I propose that the World Wide Web would serve well as a framework for structuring much of the academic Computer Science curriculum. A study of the theory and practice of the Web’s technologies would traverse many key areas of our discipline. Furthermore, there is a natural way to structure such a traversal to support a course of study stretching over many semesters.
(One side-effect of such an approach is that graduates would enter the workforce with significant exposure to a suite of technologies that would likely be valuable in their professional careers. But that’s not the argument I’m making here.)
In the following layout, the course numbering implies a first guess at levels and prerequisites. Since I’ve never designed a curriculum before and my own undergraduate study is decades in the past, it’s quite likely that my suggestions as to the number of courses and semester levels need improvement.
Web 101: Architectural Introduction · Core idea: Teach what happens when you click on a link and a page with some multimedia and personalization is rendered for you.
To be covered: What a browser and a server are. What HTML, CSS, HTTP, and URIs are. What CGI and application servers are. An initial look at the underlying architecture.
Sample exercises: Deploy a web server. Write some simple HTML/CSS pages with a text editor. Write CGI scripts in a high-level language to produce personalized pages.
Web 210/310/410: Data Structures and Algorithms · Core idea: The classic center of the CS curriculum.
To be covered: All the usual stuff. The Web dimension comes from the use of a Document Object Model implementation as a teaching aid.
Sample exercises: Incrementally build more and more of a DOM implementation, probably in a low-level language like C or Java. A wide variety of important data structures and algorithms can be put to good use in such an implementation.
Web 220: Principles of Networking · Core idea: Classic survey of networking basics.
To be covered: This is a straightforward computer-networking course, making a conventional traversal of the stack.
Sample exercises: Implementation of a small lightweight Web server that accepts connections and serves requests for files from the filesystem.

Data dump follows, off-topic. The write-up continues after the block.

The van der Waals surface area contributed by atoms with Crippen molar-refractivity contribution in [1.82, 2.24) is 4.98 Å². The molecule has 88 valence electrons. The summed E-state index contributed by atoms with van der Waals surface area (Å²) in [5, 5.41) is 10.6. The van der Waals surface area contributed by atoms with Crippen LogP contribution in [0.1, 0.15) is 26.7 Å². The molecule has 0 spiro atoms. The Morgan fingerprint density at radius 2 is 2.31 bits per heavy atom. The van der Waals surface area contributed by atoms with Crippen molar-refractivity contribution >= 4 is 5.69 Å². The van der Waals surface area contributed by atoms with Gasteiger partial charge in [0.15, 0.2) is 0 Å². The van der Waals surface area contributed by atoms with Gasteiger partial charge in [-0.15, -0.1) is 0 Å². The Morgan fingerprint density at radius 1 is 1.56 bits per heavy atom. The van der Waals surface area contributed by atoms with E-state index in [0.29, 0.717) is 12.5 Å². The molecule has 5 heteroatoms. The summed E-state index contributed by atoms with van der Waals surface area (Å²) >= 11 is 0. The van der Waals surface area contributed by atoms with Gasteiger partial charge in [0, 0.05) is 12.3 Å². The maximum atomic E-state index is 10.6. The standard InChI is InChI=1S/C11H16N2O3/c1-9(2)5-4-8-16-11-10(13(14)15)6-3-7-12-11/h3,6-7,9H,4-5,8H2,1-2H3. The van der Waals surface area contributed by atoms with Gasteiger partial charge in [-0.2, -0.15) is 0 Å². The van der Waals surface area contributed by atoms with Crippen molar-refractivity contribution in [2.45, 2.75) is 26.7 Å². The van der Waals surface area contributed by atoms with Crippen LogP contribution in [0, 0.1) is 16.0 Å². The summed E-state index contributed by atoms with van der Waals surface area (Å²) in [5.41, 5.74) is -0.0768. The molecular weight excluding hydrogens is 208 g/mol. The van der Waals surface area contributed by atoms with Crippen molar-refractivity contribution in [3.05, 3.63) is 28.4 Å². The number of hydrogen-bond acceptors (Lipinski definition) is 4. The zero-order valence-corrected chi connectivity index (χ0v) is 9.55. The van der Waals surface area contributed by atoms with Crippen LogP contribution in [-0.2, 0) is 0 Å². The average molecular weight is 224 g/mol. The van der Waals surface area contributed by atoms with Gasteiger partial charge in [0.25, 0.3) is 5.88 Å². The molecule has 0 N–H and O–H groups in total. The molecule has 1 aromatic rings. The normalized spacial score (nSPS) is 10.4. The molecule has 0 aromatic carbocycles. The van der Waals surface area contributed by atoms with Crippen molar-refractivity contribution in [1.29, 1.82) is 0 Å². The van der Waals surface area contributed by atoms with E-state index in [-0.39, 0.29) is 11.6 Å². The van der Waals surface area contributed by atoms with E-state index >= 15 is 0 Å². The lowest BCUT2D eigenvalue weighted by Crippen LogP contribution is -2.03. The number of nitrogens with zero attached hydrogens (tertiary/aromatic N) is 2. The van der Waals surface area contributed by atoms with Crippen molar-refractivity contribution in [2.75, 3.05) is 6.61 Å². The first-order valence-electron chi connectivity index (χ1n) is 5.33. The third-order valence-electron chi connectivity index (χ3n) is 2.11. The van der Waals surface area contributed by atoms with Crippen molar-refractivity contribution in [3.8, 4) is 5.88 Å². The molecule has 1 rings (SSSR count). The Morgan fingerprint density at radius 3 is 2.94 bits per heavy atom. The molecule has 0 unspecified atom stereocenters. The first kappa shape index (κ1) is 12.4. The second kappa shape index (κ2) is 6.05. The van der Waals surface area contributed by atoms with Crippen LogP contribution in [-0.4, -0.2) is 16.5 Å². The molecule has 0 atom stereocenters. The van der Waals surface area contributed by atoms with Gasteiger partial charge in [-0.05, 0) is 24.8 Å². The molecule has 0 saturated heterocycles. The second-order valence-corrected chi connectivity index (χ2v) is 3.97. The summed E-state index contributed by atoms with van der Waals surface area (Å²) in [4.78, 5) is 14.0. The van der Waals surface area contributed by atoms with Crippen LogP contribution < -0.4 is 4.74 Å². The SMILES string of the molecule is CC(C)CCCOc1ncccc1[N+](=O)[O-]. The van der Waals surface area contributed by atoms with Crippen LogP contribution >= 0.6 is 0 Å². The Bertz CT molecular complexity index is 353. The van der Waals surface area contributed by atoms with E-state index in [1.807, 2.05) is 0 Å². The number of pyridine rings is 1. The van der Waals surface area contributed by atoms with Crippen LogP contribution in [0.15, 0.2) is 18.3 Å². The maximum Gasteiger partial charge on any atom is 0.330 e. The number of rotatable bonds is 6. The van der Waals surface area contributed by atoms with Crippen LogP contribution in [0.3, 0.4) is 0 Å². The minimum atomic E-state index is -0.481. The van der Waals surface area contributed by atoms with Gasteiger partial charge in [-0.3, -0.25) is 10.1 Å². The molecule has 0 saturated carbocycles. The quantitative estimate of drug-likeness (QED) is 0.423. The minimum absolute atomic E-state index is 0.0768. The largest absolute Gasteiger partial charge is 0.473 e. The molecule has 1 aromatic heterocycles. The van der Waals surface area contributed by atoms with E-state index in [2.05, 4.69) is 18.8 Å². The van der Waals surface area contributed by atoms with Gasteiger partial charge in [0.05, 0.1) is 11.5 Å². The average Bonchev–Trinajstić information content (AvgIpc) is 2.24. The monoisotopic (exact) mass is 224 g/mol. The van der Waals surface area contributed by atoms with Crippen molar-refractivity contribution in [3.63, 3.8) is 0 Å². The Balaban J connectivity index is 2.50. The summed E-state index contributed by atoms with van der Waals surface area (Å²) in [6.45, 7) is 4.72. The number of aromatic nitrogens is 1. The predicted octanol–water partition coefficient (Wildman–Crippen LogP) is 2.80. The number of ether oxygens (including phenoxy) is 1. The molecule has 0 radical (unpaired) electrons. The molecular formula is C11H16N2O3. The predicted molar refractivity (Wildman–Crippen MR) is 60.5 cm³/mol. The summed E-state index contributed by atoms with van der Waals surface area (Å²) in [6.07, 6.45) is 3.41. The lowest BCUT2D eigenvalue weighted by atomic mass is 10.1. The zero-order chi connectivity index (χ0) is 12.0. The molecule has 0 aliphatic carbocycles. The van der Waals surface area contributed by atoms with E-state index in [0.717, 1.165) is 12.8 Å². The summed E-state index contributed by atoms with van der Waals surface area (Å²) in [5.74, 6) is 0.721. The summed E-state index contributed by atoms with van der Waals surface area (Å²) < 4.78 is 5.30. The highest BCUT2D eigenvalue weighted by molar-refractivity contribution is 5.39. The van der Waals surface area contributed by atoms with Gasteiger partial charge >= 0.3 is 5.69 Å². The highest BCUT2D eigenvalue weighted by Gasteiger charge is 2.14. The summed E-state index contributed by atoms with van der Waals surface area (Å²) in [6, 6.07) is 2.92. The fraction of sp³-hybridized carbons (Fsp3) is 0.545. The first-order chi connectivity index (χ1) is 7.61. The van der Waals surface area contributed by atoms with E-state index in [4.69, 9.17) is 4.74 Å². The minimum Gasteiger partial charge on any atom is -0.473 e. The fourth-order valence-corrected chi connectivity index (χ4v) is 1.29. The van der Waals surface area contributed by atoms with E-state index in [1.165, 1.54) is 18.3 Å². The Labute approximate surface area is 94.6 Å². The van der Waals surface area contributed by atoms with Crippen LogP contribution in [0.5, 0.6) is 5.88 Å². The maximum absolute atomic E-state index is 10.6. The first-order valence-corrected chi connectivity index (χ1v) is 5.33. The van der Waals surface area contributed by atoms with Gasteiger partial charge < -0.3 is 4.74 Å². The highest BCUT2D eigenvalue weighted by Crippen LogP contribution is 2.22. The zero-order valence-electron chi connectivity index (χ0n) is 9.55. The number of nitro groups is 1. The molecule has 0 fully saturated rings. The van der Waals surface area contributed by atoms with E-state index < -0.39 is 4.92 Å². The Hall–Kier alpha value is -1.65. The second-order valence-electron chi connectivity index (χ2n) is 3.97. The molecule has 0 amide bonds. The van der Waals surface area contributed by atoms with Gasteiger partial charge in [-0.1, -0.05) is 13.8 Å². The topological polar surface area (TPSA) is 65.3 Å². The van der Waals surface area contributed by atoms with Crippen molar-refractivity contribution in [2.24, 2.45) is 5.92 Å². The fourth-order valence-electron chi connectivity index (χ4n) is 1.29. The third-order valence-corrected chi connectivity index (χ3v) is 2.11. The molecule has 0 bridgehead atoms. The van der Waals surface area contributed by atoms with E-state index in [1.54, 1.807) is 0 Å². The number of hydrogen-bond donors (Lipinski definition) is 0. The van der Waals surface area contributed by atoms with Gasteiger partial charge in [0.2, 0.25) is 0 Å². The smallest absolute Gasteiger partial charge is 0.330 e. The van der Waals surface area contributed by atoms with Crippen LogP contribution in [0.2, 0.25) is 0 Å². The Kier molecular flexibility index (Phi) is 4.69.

Web 230: User Interfaces · Core idea: Survey UI issues, but assuming the browser as a delivery platform, to put the focus on the content not the technology.
To be covered: Principles of usability, user experience design, brief introduction to typography and design issues, evaluation techniques. On the implementation side, MVC.
Sample exercises: Build (in groups) a Web user interface to a score-keeping system for some sport, evaluate its usability, improve it.
Web 320: Application Protocols · Core idea: Distributed applications are based on various flavors of message-exchange pattern. This is a survey of the options.
To be covered: Streaming protocols, session-oriented protocols, HTTP-style “message exchange” protocols.
Sample exercises: Implement selected portions of WebDAV, XMPP, and AtomPub.
Web 340/440: Persistence · Core idea: Study the issues surrounding persistent storage of data.
To be covered: Filesystems. Byte- and record-oriented storage. Relational databases. Document databases and distributed hash tables.
Sample exercises: Build some of the pieces of an application like Twitter or Facebook, implementing efficient storage and retrieval of different kinds of information resources.
Web 350: Parsing · Core idea: Study methods for extracting structure from textual inputs.
To be covered: The usual, including grammars, automata, and other parsing strategies. Text representation, especially Unicode.
Sample exercises: Build parsers for HTTP headers, then for JSON, then for XML, then for ECMAScript.
Web 351: Data Format Design · Core idea: Study the techniques and trade-offs that arise in designing data formats.
To be covered: Media data formats (JPG, PNG, video), Binary data formats (ASN.1, protocol buffers), textual data formats (JSON, XML). Compression.
Sample exercises: Implement a PNG reader, design (in a group) a non-trivial XML language.
Web 360: Security · Core idea: Study techniques for implementing computer programs assuming the presence of large numbers of technically-skilled malicious users.
To be covered: Introduction to digital signature and encryption technologies. Threat analysis. Social engineering. Viruses, worms, botnets, and other villains.
Sample exercises: Implement a brute-force attack on an obsolete encryption technology. Write a recommendation on how some well-known successful criminal exploits could have been averted.
Web 470: Issues in Large Distributed Systems · Core idea: Study problems that arise in systems much too large for a single computer.
To be covered: REST, Naming objects (DNS, URIs, other naming schemes). Caching. Partitioning workloads. Web crawling. Functional programming. Error handling.
Sample exercises: Implement something that uses the DNS. Learn the ideas behind Erlang and Map/Reduce. Write a small-scale Web crawler.
Web 480: Concurrent Systems · Core idea: Study the options for making use of modern highly-concurrent computer platforms.
To be covered: Threads, processes, actors, message-passing.
Sample exercises: Implement message-passing infrastructure in a functionally-flavored language (Scala, Erlang) and in a conventional procedural one (Java, Ruby).
What’s Missing? · The Web Curriculum doesn’t cover all of CS. Here is a (doubtless non-exhaustive) list, in no particular order, of important subjects where a Web-centric academic approach would not obviously be of help:
Number representation and arithmetic.
Computer system architecture.
Analysis of algorithms.